I had always subscribed to the theory (I don’t know where I got it, I think I just made it up) that when you had done something displeasing to the Lord you were useless in the witness department until you had confessed and then waited a good while for life to perk up. So when I was a student in Trinity College I would set out from my rooms in the Graduates Memorial Building in the morning, to go to the lab (in the Moyne Institute across the park) where I studied, with every intention of bearing witness for Christ. I would be scarcely halfway there when Satan would sidle up to me and say, “When you think about it, you’re not much of an advertisement for Christianity are you? Are you really sure all your sins are forgiven? Have you put a couple of miles of clear blue water between yourself and the past?” (Satan seems to be very fussy about who gets to share their faith! He wouldn’t mind if we all got neutralised by any old plausible-sounding argument.) By the time I reached the lab my resolution had been torpedoed.
Keeping it practical
So you can imagine that getting my head around “walking in the light” was, to put it mildly, a big break. I attended an evangelism training session in Greystones, County Wicklow, one Saturday morning where we studied this passage together. Then the guy running it said, “Just to keep it practical …” and I was sure he was going to suggest that we had a time of prayer to take some deliberate steps to breathe spiritually (although we had already done that in private). But no, that wasn’t his idea. “Just to keep it practical we’ll get in the cars now and go to Dun Laoghaire Pier to see whom we can talk to about the Lord.” “Cars!” I panicked internally, “Nobody said anything about cars! The Pier! Good grief! I might know somebody there! Anyway, I’m not ready. I’m not all prayed up. How do I know if I’m even filled with the Holy Spirit? I mean, you have to have a glowing feeling in the back of your neck before you go out boldly to talk to other people, don’t you?” I was rescued by the word of God that reminded me that we “walk by faith” – and by the arrival of the cars. (Apparently we were going to drive by faith too.)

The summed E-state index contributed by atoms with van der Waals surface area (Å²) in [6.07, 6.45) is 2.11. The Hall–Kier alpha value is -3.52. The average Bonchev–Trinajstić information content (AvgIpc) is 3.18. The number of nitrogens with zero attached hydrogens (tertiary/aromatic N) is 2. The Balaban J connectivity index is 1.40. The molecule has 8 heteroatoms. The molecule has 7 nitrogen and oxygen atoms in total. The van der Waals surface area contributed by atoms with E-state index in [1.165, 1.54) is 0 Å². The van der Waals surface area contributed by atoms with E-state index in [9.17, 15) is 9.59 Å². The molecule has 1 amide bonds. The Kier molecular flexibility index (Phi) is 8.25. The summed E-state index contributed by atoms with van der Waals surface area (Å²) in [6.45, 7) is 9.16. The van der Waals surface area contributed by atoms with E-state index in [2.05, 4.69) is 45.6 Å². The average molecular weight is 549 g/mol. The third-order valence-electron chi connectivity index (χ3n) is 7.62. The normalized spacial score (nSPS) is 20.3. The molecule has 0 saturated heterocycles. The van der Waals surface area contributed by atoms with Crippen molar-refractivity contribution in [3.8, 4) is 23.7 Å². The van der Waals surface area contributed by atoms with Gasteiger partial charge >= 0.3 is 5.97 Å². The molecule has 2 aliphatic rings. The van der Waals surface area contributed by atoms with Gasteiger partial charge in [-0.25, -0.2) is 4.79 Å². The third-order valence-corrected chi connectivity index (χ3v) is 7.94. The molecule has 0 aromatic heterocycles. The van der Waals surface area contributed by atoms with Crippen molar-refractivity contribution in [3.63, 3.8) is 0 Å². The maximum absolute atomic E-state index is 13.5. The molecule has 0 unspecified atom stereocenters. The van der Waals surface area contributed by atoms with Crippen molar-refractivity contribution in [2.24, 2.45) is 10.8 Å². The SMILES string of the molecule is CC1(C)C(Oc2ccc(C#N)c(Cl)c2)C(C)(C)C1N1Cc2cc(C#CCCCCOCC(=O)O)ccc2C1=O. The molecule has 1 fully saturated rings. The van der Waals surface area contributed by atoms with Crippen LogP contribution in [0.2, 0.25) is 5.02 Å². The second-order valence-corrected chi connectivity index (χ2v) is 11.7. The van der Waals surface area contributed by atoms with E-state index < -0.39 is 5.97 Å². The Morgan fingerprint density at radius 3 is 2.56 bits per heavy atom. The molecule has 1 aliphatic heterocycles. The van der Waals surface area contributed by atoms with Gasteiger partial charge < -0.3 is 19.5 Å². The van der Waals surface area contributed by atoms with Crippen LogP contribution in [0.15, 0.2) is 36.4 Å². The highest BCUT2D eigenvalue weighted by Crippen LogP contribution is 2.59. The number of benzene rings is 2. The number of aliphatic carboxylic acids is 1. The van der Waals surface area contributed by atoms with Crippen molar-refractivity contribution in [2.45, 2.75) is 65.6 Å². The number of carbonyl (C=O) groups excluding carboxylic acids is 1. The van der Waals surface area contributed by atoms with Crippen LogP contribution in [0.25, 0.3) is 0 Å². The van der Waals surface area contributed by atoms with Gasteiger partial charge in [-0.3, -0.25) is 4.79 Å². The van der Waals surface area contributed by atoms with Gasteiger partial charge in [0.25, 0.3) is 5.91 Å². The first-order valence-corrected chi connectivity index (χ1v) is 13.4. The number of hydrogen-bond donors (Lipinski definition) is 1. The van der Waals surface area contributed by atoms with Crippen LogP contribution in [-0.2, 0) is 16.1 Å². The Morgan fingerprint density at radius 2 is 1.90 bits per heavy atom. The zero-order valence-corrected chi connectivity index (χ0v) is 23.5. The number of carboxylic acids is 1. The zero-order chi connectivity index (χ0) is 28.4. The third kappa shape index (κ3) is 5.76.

Thirty-five minutes later I found myself walking down Eblana Avenue in Dun Laoghaire where I fell into conversation with a fellow in his late teens who was sitting on the low wall at the corner with Marine Road. After talking around the subject for a while I asked him if he had any interest in knowing God personally. He did. Since I wasn’t quite expecting this it took me a moment to recover and find in my jacket pocket a user-friendly outline of the gospel. I asked whether he would be up for the two of us going through this four-point outline together. “Why not?” So, between us, we read through the outline, covering half a dozen key Bible passages that spoke into his situation. Then came the time to pop the question. “Would you like to invite Christ to come into your life?” I asked. “Yes.” By this point I had lost the plot since my mental script didn’t run this far. I couldn’t remember what I had been trained to do in these situations (not really having imagined myself getting into such situations!) So I improvised. “Here’s a sample prayer you could pray. Take the booklet home and kneel down at your bedside and pray and Christ will keep his promise to come in.” (I can’t believe I said that – when I kneel down by my bedside I fall asleep!) Once I had packed him off home I’m sure God looked after him and I later learned, and am still learning, how to do better. I never did meet him again. But when I looked back over all that had happened in our conversation that afternoon I could see something from which I have never since recovered. God used me in someone else’s life.
Book-launch 7:30 pm Tuesday 17th September at Footprints bookshop Dun Laoghaire. They also distribute the book email@example.com